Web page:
nSalt Lake Acting Company has earned its reputation as a place for challenging, offbeat theater'but that doesn’t mean there’s no place there for a satisfying, well-observed character study. On an estate in rural Massachusetts circa 1919, widowed society lady Dulce Bainbridge (Alexandra Harbold) lives alone with her household staff, including gardener Sarah Harding (Tracie Merrill). Sarah has long been writing private poetry, so she doesn’t expect that a few of them would somehow find their way into the hands of Atlantic Monthly editor Peter Woodburn (Mark Gollaher). But they do, and Woodburn’s fascination with publishing them'an exposure Sarah doesn’t desire'leads him into a collision with both Sarah and Dulce.
Thematically, playwright Joan Ackermann touches on a few interesting ideas: clashing ideas about romanticized nature, the risk of opening oneself to the world after being hurt emotionally, shifting turn-of-the-century gender roles. But Ice Glen works primarily not because it’s profound, but because it’s so simple and effective at creating its characters. Ackermann’s script bubbles over with humor and small grace notes, all brought to life by director David Mong’s stellar cast. There’s praiseworthy work everywhere you look here'Dee Macaluso’s tart-tongued housekeeper, Josh Pierson as simple-minded houseboy Denby'but Harbold’s performance still stands out. She shows great comic timing as she fumbles her way through her first meeting with Woodburn, trying to shake off the atrophy in her social interaction muscles. Yet there’s also a reined-in ferocity as she realizes she’s competing for Woodburn’s attentions with Sarah’s poetry. Between this performance and her work in Fat Pig earlier this fall, Harbold is announcing herself as one of local theater’s most exciting new faces.nn
Everywhere you look in this production, though, you find something that hits just the right notes. Keven Myhre’s set backdrops form a delicate lace of fall colors, accented by James M. Craig’s lighting design. You may not be used to seeing something as genteel as Ice Glen on the SLAC stage'but you’ll be glad you did.nn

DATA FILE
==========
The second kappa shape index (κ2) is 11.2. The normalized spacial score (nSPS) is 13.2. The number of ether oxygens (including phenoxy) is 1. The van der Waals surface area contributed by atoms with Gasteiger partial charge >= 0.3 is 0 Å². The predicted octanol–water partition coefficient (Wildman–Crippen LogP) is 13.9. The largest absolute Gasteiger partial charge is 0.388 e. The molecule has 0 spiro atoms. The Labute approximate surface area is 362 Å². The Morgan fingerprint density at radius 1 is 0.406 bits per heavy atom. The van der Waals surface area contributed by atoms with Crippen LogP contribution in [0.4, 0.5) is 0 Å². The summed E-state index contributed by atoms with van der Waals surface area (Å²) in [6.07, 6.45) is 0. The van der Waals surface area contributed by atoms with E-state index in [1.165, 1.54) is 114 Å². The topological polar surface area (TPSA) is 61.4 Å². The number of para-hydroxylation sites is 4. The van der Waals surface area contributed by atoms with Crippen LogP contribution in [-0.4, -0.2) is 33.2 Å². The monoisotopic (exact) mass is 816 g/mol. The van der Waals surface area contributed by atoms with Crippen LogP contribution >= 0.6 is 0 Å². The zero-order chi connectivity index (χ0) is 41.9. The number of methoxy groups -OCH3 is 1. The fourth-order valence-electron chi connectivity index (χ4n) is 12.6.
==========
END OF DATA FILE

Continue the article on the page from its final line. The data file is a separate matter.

Facing East is exactly the kind of play that can go horribly wrong. All the ingredients for a ham-fisted schmaltz-fest are in place: Grieving Mormon parents of a gay suicide son stand by his fresh grave and are confronted by his lover, arriving late to avoid the crowd. You know there’s going to be yelling and crying. You fear melodrama. But when Plan-B Theatre Company’s latest world premiere submerges its audience in the local front of the national culture war, the result is an effective examination of Utah’s unique culture and the cost of differentiating between God and love.
That’s not to say that Facing East isn’t a little heavy-handed at times. Marcus, the dead man’s lover (Jay Perry), lays the blame at the parents’ feet, yelling and wagging a finger: “You! You and your church did this!” Alex, the father (Charles Lynn Frost), asks Ruth (Jayne Luke) if she is relieved that their son is dead. The mother voices the familiar story of a good Mormon woman giving up her dreams to raise children and keep an impeccable home.nn
However, every element of the production tells us that despite the familiar details, this story is a fable and not to be taken literally. The set design by Randy Rasmussen shows us an abstract of a graveside, not a real place at all. The lighting by Cory Thorell allows the story to move seamlessly across space and time without losing anyone along the way. Carol Lynn Pearson’s script gives us characters that are simultaneously archetypal and flesh-and-blood people. Their instructive outbursts and unrealistic compassion are balanced by details and background that make them ultimately believable, or at least close enough. More than that, you want to believe in them. If we follow the example of their hesitant attempts at mutual understanding, there may be hope for a cultural armistice after all.nn
nPlan-B Theatre Company
nRose Wagner Performing Arts Center
n138 W. 300 South
nThrough Nov. 26
nSalt Lake Acting Company
n168 W. 500 North.
nThrough Dec. 3
Thu., Nov. 20, 7 p.m. / Free